Taste: Strawberries harvested in their peak season are usually very sweet and juicy. That said, some ripe strawberries are tart or sour due to various factors like extreme weather changes during cultivation. Fortunately, tart strawberries are still delicious and can be sweetened or added to sweet treats like a berry bowl.

Do strawberries continue to ripen after harvest?

Strawberries stop ripening once picked, so it’s essential to give them plenty of time on the plant to get red, juicy, and sweet! By paying attention to at least their color, texture, and scent, you can easily learn how to pick a perfectly ripe strawberry every time.

macro closeup of red strawberry with yellowish/gold fruits.

A ripe strawberry will be firm with just a slight amount of give when you press the flesh.

© Prolat

How are strawberries commercially harvested in the U.S.?

Many commercial strawberry farms harvest their berries via handpicking. This method ensures that most of the fruit is ripe and damage-free. Specialty Crop Industry states that the following steps are common for strawberry farms at harvest time:

  • Farm workers cut the berries at their stems, then place them into containers.
  • During spring and summer, when strawberries are in peak season across the U.S., the berries are picked every 3-4 days.
  • Commercial strawberry harvests typically last up to 6-8 weeks.

However, some modern farms use a combination of farm workers and motorized machinery. Drought conditions and labor shortages in states like California can make the help of mechanical technology ideal or even necessary.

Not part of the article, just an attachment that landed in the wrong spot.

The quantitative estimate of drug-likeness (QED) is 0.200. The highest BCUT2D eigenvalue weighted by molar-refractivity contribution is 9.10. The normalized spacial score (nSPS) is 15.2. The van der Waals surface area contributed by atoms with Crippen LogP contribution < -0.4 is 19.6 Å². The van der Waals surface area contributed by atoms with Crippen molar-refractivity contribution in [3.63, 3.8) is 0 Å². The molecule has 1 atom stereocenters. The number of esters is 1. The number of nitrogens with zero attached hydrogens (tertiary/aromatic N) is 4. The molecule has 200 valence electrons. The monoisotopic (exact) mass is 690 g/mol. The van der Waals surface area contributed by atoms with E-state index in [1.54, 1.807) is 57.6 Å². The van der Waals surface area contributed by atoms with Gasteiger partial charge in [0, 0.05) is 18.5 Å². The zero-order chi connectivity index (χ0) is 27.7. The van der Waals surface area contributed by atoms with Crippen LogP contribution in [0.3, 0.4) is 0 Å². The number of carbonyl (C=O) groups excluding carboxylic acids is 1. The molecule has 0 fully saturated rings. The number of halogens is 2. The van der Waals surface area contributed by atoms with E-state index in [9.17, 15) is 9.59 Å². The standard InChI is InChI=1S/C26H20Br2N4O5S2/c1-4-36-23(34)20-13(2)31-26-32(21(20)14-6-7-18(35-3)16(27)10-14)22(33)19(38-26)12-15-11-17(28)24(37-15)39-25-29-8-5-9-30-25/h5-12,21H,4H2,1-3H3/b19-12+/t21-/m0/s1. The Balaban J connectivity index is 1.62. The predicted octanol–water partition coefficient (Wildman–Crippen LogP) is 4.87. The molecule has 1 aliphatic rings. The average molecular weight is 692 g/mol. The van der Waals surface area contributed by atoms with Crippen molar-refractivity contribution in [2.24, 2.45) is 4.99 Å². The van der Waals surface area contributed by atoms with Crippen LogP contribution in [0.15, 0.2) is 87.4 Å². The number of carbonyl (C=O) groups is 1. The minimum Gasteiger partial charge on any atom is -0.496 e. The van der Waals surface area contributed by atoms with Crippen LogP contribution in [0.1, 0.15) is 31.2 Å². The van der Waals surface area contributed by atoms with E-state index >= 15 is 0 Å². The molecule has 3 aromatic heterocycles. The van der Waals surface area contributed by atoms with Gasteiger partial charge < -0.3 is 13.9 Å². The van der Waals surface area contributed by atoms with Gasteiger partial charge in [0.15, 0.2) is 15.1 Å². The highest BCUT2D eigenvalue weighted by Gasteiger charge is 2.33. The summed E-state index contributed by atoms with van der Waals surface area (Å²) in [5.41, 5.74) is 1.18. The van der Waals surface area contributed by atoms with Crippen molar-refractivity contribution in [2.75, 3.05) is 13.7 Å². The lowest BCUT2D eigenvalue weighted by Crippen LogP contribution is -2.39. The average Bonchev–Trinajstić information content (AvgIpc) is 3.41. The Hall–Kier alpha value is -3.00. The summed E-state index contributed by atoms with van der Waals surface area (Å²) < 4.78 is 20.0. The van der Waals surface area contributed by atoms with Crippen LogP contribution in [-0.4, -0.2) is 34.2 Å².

Strawberry-picking Robots

Strawberry-picking robots are becoming more popular for commercial farming as technology advances. Currently, some strawberry-picking robots have around 95% accuracy. That’s an incredible accomplishment, but robots are still not as trustworthy as human labor. As self-learning AI technology improves performance, robots might become a regular sight in strawberry fields.

Specialty Crop Industry explains that current challenges to using strawberry-picking robots are the following:

  • A robot’s ability to navigate strawberry fields isn’t as accurate as needed.
  • The robots need better accuracy in finding and selecting the best, ripest fruit.
  • Strawberry-picking robots need more reliability in properly picking and releasing fruit.
  • Robots need mobility improvement to avoid damaging strawberries and their blossoms on the plant and when placed in containers by the machines.

So farm workers are still the best resource for picking strawberries to ensure the highest quality harvest.

Strawberry rhubarb pie

Peak strawberry season is the perfect time for pies made with spring and summer fruit.


Strawberries are in peak season across the U.S. at different times

Local climates and strawberry plant varieties determine when strawberries are in peak season across the U.S. Yet; there are general peak seasons per region when strawberries are ripe, juicy, and hard to resist! Whether handpicked or plucked by robots, peak strawberry seasons produce differing crop yields per year due to weather conditions, like a drought in California. But every strawberry picked is worth the effort in all five major regions of the country.

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About the Author

Jennifer Haase is a writer at A-Z Animals where her primary focus is on plants, pets, and places of interest. Jennifer has been writing professionally about plants and animals for over 14 years. A resident of Nebraska, Jennifer enjoys gardening, floral design, nutrition studies, and being a cat mama.